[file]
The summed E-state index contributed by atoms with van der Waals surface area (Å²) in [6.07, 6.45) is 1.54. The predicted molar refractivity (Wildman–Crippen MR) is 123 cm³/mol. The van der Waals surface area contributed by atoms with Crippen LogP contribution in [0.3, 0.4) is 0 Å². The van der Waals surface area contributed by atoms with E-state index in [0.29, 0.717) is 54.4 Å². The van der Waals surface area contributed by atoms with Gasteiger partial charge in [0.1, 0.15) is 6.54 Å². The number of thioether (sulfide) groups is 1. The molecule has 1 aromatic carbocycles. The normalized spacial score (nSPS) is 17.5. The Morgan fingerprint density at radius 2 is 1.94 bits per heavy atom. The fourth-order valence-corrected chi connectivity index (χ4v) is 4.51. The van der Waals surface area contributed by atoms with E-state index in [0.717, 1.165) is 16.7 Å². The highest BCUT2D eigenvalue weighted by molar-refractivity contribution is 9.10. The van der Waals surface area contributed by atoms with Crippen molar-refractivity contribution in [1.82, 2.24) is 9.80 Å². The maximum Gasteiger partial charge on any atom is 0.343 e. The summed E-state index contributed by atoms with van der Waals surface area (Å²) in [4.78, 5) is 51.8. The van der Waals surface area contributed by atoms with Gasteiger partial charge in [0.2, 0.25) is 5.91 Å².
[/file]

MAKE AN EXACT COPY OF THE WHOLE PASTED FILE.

The summed E-state index contributed by atoms with van der Waals surface area (Å²) in [6.07, 6.45) is 1.54. The predicted molar refractivity (Wildman–Crippen MR) is 123 cm³/mol. The van der Waals surface area contributed by atoms with Crippen LogP contribution in [0.3, 0.4) is 0 Å². The van der Waals surface area contributed by atoms with E-state index in [0.29, 0.717) is 54.4 Å². The van der Waals surface area contributed by atoms with Gasteiger partial charge in [0.1, 0.15) is 6.54 Å². The number of thioether (sulfide) groups is 1. The molecule has 1 aromatic carbocycles. The normalized spacial score (nSPS) is 17.5. The Morgan fingerprint density at radius 2 is 1.94 bits per heavy atom. The fourth-order valence-corrected chi connectivity index (χ4v) is 4.51. The van der Waals surface area contributed by atoms with E-state index in [0.717, 1.165) is 16.7 Å². The highest BCUT2D eigenvalue weighted by molar-refractivity contribution is 9.10. The van der Waals surface area contributed by atoms with Crippen molar-refractivity contribution in [1.82, 2.24) is 9.80 Å². The maximum Gasteiger partial charge on any atom is 0.343 e. The summed E-state index contributed by atoms with van der Waals surface area (Å²) in [4.78, 5) is 51.8. The van der Waals surface area contributed by atoms with Gasteiger partial charge in [0.2, 0.25) is 5.91 Å².